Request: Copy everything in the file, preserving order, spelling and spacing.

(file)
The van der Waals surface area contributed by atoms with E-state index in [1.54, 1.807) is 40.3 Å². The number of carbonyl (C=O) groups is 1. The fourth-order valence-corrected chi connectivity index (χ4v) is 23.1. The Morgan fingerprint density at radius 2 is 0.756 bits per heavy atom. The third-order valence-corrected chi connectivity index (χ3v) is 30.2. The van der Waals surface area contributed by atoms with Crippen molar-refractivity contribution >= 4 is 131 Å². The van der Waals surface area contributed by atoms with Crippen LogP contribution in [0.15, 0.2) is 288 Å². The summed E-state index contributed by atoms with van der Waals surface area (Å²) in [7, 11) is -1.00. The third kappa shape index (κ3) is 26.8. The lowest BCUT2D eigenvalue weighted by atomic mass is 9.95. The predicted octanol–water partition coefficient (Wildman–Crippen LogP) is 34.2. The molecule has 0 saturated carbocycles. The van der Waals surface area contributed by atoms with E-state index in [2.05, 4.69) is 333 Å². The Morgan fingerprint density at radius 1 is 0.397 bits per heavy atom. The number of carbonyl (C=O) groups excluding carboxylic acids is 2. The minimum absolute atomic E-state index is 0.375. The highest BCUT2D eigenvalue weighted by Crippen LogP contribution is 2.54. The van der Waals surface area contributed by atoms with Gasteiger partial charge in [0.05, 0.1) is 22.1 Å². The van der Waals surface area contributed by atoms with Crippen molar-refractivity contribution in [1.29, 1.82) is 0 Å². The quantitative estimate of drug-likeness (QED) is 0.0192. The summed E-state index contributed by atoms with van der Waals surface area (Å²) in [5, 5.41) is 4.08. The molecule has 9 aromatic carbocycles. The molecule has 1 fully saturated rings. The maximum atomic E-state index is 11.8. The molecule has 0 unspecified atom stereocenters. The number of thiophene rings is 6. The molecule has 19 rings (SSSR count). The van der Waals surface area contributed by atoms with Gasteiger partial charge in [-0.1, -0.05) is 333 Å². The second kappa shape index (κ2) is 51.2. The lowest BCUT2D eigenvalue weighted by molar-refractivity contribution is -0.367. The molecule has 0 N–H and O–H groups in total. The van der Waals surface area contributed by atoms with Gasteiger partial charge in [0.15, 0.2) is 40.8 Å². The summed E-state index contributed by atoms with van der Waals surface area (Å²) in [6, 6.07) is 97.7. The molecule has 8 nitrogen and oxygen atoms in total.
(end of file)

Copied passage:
The van der Waals surface area contributed by atoms with E-state index in [1.54, 1.807) is 40.3 Å². The number of carbonyl (C=O) groups is 1. The fourth-order valence-corrected chi connectivity index (χ4v) is 23.1. The Morgan fingerprint density at radius 2 is 0.756 bits per heavy atom. The third-order valence-corrected chi connectivity index (χ3v) is 30.2. The van der Waals surface area contributed by atoms with Crippen molar-refractivity contribution >= 4 is 131 Å². The van der Waals surface area contributed by atoms with Crippen LogP contribution in [0.15, 0.2) is 288 Å². The summed E-state index contributed by atoms with van der Waals surface area (Å²) in [7, 11) is -1.00. The third kappa shape index (κ3) is 26.8. The lowest BCUT2D eigenvalue weighted by atomic mass is 9.95. The predicted octanol–water partition coefficient (Wildman–Crippen LogP) is 34.2. The molecule has 0 saturated carbocycles. The van der Waals surface area contributed by atoms with E-state index in [2.05, 4.69) is 333 Å². The Morgan fingerprint density at radius 1 is 0.397 bits per heavy atom. The number of carbonyl (C=O) groups excluding carboxylic acids is 2. The minimum absolute atomic E-state index is 0.375. The highest BCUT2D eigenvalue weighted by Crippen LogP contribution is 2.54. The van der Waals surface area contributed by atoms with Gasteiger partial charge in [0.05, 0.1) is 22.1 Å². The van der Waals surface area contributed by atoms with Crippen molar-refractivity contribution in [1.29, 1.82) is 0 Å². The quantitative estimate of drug-likeness (QED) is 0.0192. The summed E-state index contributed by atoms with van der Waals surface area (Å²) in [5, 5.41) is 4.08. The molecule has 9 aromatic carbocycles. The molecule has 1 fully saturated rings. The maximum atomic E-state index is 11.8. The molecule has 0 unspecified atom stereocenters. The number of thiophene rings is 6. The molecule has 19 rings (SSSR count). The van der Waals surface area contributed by atoms with Gasteiger partial charge in [-0.1, -0.05) is 333 Å². The second kappa shape index (κ2) is 51.2. The lowest BCUT2D eigenvalue weighted by molar-refractivity contribution is -0.367. The molecule has 0 N–H and O–H groups in total. The van der Waals surface area contributed by atoms with Gasteiger partial charge in [0.15, 0.2) is 40.8 Å². The summed E-state index contributed by atoms with van der Waals surface area (Å²) in [6, 6.07) is 97.7. The molecule has 8 nitrogen and oxygen atoms in total.